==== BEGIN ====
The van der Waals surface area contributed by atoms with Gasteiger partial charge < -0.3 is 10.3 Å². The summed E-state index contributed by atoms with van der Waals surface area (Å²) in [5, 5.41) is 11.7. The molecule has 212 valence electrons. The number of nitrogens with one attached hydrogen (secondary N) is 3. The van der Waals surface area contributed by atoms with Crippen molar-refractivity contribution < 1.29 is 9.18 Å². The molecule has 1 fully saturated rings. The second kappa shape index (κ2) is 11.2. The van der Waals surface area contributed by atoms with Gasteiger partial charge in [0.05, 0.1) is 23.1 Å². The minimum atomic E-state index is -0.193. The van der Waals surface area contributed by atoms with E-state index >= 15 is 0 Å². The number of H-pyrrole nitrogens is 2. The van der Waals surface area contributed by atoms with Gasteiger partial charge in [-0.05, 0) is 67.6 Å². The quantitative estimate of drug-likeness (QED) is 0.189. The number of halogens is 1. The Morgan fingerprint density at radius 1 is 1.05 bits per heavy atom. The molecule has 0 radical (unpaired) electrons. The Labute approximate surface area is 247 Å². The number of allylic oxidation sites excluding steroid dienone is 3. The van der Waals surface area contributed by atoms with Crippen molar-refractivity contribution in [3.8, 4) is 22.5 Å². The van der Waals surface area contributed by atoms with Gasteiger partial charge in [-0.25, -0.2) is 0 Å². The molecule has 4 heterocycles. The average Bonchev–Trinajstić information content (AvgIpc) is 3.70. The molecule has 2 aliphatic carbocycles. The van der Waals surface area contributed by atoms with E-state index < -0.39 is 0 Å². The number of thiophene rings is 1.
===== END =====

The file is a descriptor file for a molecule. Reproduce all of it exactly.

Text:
The van der Waals surface area contributed by atoms with Gasteiger partial charge < -0.3 is 10.3 Å². The summed E-state index contributed by atoms with van der Waals surface area (Å²) in [5, 5.41) is 11.7. The molecule has 212 valence electrons. The number of nitrogens with one attached hydrogen (secondary N) is 3. The van der Waals surface area contributed by atoms with Crippen molar-refractivity contribution < 1.29 is 9.18 Å². The molecule has 1 fully saturated rings. The second kappa shape index (κ2) is 11.2. The van der Waals surface area contributed by atoms with Gasteiger partial charge in [0.05, 0.1) is 23.1 Å². The minimum atomic E-state index is -0.193. The van der Waals surface area contributed by atoms with E-state index >= 15 is 0 Å². The number of H-pyrrole nitrogens is 2. The van der Waals surface area contributed by atoms with Gasteiger partial charge in [-0.05, 0) is 67.6 Å². The quantitative estimate of drug-likeness (QED) is 0.189. The number of halogens is 1. The Morgan fingerprint density at radius 1 is 1.05 bits per heavy atom. The molecule has 0 radical (unpaired) electrons. The Labute approximate surface area is 247 Å². The number of allylic oxidation sites excluding steroid dienone is 3. The van der Waals surface area contributed by atoms with Crippen molar-refractivity contribution in [3.8, 4) is 22.5 Å². The van der Waals surface area contributed by atoms with Gasteiger partial charge in [-0.25, -0.2) is 0 Å². The molecule has 4 heterocycles. The average Bonchev–Trinajstić information content (AvgIpc) is 3.70. The molecule has 2 aliphatic carbocycles. The van der Waals surface area contributed by atoms with E-state index < -0.39 is 0 Å². The number of thiophene rings is 1.